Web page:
As my understanding of the day has changed over the years, I have come to realize that Valentine’s Day has become a day of reflection – a day to reflect on love – on love lost, love gained and love long remembered.

Valentine’s Day last year was indeed a day of reflection and it was my worst Valentine’s Day. It was also one of the most difficult days of my life.  It was the day we buried my Father.  As we prepared and reflected for the service, I was reminded that one of the best examples of love I have seen in my life was given to me by my Father.  It was not the squoosy, heart-skip-a-beat love like one might feel on a first date, that is a feeling and feeling can be fleeting.  The the kind of love that I saw in my Dad was love that is present every day in a million small ways.  It is the love that works long hours to provide a roof, food and clothes to a family.  It is a love that does not seek its own or draw attention to itself.  It is the love that keeps a marriage going strong for more than sixty-five years.  It is a love that sacrifices, puts others first, and just keeps giving. It was a love that never gave up and never stopped.

As the song from the 60’s told us 

“What the world needs now is love, sweet love
It’s the only thing that there’s just too little of
What the world needs now is love, sweet love
No, not just for some but for everyone”

That is the type of love the world indeed needs now and the love that was modeled by my Father.  A little over a year ago, when we met at the funeral home to discuss the arrangements it appeared that Wednesday would work, it was brought up that the service would be Valentine’s Day.  My Mom’s response was that was OK because, “he was the love of my life.”  Burying my Dad on Valentine’s Day was not easy, but it was OK because I know that along with my Mom, my Brother, my Sister and I were the loves of his life.  

Friday Funny February 1, 2019 Happy Groundhog Day!

Happy Friday!  Happy Super Bowl Weekend! and Happy Groundhog Day!  I hope you are staying warm in these days of the Polar Vortex!  Maybe we will get some good news from our friendly neighborhood groundhog this weekend!

Enjoy!

Tomorrow is Groundhog Day which has got to be one of the stranger days that we “observe.”  At various locations from New York to Colorado people will gather before the sun comes up to determine whether or not a rodent will see his shadow and somehow this translates into how much more winter we will have.  This “holiday” has been around for a couple of hundred years and supposedly has its origins in ancient European weather lore where instead of a large ground squirrel, the weather was predicted by a badger or a bear.  

There will be at least 25 Groundhog Day celebrations featuring 25 different groundhogs this weekend.  Some of these groundhogs will not see their shadows and thus predict an early spring.  However other groundhogs will see their shadow and predict six more weeks of winter.  Now I will not be going to Punxsutawney, PA to see Punxsutawney Phil or even to Marion, OH to see Buckeye Chuck, I will stay warm under the covers of my bed Saturday morning.  I just looked at the calendar and noticed that it is about seven weeks until spring.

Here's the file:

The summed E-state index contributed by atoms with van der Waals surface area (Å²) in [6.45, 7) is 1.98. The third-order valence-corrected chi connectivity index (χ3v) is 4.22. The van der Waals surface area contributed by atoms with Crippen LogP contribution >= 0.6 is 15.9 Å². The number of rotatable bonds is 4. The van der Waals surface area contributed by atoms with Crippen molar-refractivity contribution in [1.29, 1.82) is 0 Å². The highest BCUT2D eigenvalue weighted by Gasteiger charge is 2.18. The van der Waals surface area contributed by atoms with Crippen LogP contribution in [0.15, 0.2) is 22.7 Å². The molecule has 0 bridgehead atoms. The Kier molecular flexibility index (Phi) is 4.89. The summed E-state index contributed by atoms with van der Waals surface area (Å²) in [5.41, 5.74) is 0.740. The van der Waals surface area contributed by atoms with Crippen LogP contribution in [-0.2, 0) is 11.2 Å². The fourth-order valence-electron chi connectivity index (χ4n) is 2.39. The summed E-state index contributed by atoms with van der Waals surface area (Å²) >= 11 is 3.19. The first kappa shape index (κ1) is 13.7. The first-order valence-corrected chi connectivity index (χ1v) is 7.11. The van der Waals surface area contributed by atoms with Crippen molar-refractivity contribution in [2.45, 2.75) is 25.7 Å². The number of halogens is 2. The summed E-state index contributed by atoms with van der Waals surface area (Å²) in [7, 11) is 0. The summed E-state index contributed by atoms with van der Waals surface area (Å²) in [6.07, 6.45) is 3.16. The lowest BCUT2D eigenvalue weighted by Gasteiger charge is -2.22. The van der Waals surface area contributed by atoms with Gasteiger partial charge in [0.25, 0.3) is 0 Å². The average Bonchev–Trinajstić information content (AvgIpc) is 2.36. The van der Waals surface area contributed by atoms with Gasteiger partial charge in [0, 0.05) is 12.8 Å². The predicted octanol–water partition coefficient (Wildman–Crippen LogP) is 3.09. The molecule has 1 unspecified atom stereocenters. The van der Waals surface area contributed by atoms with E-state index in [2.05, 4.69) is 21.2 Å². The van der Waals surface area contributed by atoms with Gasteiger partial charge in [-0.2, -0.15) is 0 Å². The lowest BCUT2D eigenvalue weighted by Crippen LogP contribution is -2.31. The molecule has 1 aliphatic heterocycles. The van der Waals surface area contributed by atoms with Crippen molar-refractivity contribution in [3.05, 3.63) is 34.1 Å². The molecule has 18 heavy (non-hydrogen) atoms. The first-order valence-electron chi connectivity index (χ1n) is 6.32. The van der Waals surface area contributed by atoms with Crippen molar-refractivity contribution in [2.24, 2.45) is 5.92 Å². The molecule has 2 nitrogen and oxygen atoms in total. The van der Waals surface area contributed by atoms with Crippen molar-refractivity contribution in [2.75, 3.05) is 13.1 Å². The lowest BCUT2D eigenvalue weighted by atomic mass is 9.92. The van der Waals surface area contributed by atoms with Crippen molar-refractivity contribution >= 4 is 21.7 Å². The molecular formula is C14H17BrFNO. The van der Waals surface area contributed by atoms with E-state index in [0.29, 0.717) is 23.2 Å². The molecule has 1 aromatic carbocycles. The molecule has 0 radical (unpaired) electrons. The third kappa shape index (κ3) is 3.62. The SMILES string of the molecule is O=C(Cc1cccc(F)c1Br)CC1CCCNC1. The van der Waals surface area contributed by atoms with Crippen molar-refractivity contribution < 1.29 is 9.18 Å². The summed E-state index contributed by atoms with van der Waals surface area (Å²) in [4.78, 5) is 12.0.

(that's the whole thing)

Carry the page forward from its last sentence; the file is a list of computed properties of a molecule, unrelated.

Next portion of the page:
Yet groundhogs are not the only folks venturing out this weekend, here are a few that you might miss.

If Tom Brady sees his shadow does that mean he will play six more seasons?

If a US Senator sees his shadow does that means six more years of spending.?

If Brenda Snipes sees her shadow does that means six more weeks of counting votes in Broward County?

If Mark Zuckerburg sees his shadow will he also see your shadow as well?

If Cincinnati Bengals Owner Mike Brown sees his shadow does that mean it will be six more weeks before the Bengals name a Head Coach?

If Cincinnati Reds Manager David Bell sees his shadow does that mean it is eight weeks until Opening Day?

Will New Orleans Saints Receiver Tommylee Lewis see his shadow or the shadow of a  Rams Defensive Back?

If Kim Kardashian sees her shadow would I care?

Thought for the Week

The groundhog is like most other prophets; it delivers its prediction and then disappears. ~ Bill Vaughan http://www.brainyquote.com

 

Friday Funny January 25, 2018 Diet Jokes for the New Year

Happy Friday!  Perhaps one of your goals for 2019 is to lose a few pounds.  Now that all the holiday goodies are gone, it is time to get to it!  To inspire you, I am providing a buffet of diet jokes this week.

Enjoy!

Shredded Cheese Diet – it is a grate way to cheddar a few pounds.

Paint Store Diet – a great place to get thinner.

Garlic Diet – you don’t lose a lot of weight, but your friends think you look thinner from a distance.

Alien Diet – it helps you get rid of extra cholesterols.

Low carb diets go against the grain.

I heard about a new diet clinic that is so good that it will take your breadth away.

Nobelly Prize – awarded annually. to the world’s best dieters.

A lot of dieting is just wishful shrinking.

I have a condition that prevents me from dieting – it is called “getting hungry.”

I am on a three-week diet, so far I have lost two weeks.

THOUGHT FOR THE WEEK

“The older you get, the tougher it is to lose weight, because by then your body and your fat are really good friends.” ~ Unknown